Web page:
COLLEGE students have won a Prince’s Trust award for their community work.
Team members Harry Beard, Nathan Harper, Zara Collins, Joe Gallagher, Steven Robinson, Jason Toon and Hannah Cowdrey, from Highbury College, have been given the Community Impact Award for London and the south east, which ‘recognises the contribution young people make to their local community’.
Team 107 took part in the 12-week long Prince’s Trust Team programme at the college and are the first group with learning difficulties to do so.
The team redecorated Portsmouth Day Services, a day service for adults with disabilities.
They raised £250 through their activities, which included a five-mile sponsored walk, a five-hour sponsored silence and a cake sale, and used this to buy tools and materials before the physical work began.
‘We improved the facilities for the service users and saved the staff a lot of work, which is a good thing because it means that they will get more time with the people that matter – the service users,’ said team member Steven Robinson.
‘We liked the idea of helping Portsmouth Day Service Centre because we could all relate to it,’ added Nathan Harper, 20.
‘We started by removing the old IT equipment and then redecorated the room, adding some musical quotes and pictures to make it look extra special. Then we set up the new equipment ready for people to play.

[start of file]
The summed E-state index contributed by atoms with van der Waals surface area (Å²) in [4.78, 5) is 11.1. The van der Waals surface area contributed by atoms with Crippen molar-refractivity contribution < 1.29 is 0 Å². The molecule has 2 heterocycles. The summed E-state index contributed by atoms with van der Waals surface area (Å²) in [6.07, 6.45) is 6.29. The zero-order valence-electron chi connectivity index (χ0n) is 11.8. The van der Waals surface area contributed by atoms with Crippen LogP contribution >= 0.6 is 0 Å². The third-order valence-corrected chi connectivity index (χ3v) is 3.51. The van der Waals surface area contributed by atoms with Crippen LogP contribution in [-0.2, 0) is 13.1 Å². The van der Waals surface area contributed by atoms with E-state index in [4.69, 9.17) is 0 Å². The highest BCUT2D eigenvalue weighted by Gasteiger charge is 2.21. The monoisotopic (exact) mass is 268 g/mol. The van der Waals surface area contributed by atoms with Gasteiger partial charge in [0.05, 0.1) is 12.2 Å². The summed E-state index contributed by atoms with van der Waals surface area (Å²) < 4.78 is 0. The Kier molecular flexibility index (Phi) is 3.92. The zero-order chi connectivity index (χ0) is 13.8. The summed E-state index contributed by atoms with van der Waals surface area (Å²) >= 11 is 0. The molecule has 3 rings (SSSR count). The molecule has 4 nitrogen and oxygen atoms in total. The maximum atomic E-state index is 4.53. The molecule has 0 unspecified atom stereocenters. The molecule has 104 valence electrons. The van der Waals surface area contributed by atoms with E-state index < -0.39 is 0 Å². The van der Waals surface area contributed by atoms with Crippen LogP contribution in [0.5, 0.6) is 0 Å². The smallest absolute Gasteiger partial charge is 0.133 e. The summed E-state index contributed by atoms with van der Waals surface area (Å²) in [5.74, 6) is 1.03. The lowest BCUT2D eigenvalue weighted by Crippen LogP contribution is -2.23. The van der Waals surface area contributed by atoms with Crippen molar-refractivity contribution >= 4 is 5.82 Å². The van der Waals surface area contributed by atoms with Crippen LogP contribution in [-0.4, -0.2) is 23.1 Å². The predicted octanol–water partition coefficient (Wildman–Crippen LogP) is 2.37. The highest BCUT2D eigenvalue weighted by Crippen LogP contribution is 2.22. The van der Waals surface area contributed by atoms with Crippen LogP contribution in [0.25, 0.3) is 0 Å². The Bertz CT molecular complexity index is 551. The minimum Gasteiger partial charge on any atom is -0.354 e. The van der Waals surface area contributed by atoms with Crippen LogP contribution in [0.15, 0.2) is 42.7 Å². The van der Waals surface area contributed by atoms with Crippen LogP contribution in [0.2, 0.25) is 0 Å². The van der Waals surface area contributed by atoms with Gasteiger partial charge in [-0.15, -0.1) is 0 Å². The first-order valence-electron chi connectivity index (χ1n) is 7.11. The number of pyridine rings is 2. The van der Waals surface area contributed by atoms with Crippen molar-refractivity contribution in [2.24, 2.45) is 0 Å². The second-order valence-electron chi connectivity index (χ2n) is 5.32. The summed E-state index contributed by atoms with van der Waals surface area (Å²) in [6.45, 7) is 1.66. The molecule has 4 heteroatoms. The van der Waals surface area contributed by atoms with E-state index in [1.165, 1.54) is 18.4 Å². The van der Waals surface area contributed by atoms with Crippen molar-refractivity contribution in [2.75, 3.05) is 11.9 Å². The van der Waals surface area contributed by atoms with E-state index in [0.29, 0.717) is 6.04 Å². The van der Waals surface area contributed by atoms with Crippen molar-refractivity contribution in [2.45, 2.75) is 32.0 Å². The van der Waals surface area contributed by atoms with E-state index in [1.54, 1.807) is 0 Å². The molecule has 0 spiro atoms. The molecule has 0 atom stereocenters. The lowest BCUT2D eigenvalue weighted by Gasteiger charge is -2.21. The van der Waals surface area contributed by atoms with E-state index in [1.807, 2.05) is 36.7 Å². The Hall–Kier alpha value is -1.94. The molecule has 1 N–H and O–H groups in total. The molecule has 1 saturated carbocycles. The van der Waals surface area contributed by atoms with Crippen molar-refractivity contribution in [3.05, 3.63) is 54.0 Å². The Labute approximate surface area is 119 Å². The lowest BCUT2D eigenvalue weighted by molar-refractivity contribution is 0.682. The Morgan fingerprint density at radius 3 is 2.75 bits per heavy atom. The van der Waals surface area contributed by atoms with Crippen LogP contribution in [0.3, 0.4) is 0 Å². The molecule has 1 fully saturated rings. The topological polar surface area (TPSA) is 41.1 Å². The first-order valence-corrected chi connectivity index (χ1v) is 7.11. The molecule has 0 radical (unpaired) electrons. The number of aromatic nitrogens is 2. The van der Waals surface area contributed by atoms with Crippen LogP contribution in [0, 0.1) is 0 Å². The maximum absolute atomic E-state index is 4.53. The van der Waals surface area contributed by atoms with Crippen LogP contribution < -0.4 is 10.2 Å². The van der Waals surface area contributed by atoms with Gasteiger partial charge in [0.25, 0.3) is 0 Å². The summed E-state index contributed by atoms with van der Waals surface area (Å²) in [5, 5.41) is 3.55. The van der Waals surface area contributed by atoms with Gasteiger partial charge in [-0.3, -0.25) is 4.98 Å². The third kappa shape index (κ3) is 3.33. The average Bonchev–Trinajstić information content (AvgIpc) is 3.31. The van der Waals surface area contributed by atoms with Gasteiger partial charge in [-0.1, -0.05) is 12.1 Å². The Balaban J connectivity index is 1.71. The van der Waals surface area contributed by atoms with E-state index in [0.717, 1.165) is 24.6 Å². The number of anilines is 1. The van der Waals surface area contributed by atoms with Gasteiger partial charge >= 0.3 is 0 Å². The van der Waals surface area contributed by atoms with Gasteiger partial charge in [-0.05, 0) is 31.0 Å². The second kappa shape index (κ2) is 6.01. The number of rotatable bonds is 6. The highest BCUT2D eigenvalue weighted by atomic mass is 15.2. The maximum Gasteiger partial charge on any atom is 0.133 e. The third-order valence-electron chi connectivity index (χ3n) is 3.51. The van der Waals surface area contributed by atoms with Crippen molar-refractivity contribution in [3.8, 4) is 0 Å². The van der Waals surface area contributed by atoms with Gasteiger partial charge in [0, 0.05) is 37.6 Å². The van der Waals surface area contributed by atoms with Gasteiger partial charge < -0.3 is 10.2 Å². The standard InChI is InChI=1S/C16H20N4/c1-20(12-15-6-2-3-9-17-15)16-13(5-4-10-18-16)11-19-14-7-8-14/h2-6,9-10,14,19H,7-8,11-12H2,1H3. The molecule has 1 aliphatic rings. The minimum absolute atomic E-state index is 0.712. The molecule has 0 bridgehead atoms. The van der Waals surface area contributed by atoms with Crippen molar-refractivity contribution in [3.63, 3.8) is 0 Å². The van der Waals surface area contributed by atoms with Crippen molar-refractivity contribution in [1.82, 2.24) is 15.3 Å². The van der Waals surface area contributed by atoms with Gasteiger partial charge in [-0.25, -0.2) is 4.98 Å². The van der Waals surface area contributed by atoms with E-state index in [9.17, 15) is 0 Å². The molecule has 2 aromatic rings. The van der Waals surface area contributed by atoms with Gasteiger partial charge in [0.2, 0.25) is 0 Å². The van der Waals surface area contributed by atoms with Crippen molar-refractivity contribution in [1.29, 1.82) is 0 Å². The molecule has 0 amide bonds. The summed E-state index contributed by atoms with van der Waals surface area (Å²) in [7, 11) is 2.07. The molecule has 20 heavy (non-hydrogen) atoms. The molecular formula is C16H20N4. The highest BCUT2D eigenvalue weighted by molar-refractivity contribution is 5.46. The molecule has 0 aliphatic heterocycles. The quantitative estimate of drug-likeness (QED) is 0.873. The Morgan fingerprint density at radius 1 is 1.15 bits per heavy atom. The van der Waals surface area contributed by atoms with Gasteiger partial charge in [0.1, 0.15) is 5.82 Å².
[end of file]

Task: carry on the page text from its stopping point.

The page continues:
‘The garden work was hard: there was a lot of rubbish and brambles to clear, but by the time we’d finished, and planted new flowers and repainted the shed and picnic benches, it looked brilliant.
‘It was two weeks of hard work, but it was worth it because the people at the centre love it.’
The garden is now maintained by volunteers, and, along with the music room, is regularly enjoyed by the centre’s users, many of whom have become quite green-fingered thanks to the centre’s new gardening club.
The Team programme is designed to help members get back into employment, education or training through improving teamwork and building self-esteem. It has been part of the Prince’s Trust for more than 25 years and has been running out of Portsmouth, through Highbury College, since September 1998.
Andy Greensmith was their team leader, and said: ‘Every young person in the group had a form of learning difficulty or disability; we had young people with cerebral palsy, autism, learning difficulties, anxiety, and mobility issues.
‘I found their determination to complete this course incredible.’
They also worked with assistant team leader Christopher Boyd, who was seconded from the British Army, and Trish Broom from the Prince’s Trust.
Dayne Turbitt, the senior vice president of UK&I Enterprise at Dell EMC, who fund the awards said: ‘What Team 107 has collectively achieved is phenomenal and the London and south east Community Impact Award is truly deserved.
‘The team work they demonstrated and the results they achieved are brilliant. We hope that the skills they have learnt will set them on a path to many more successes.’
The awards event is in central London, at 6pm tomorrow.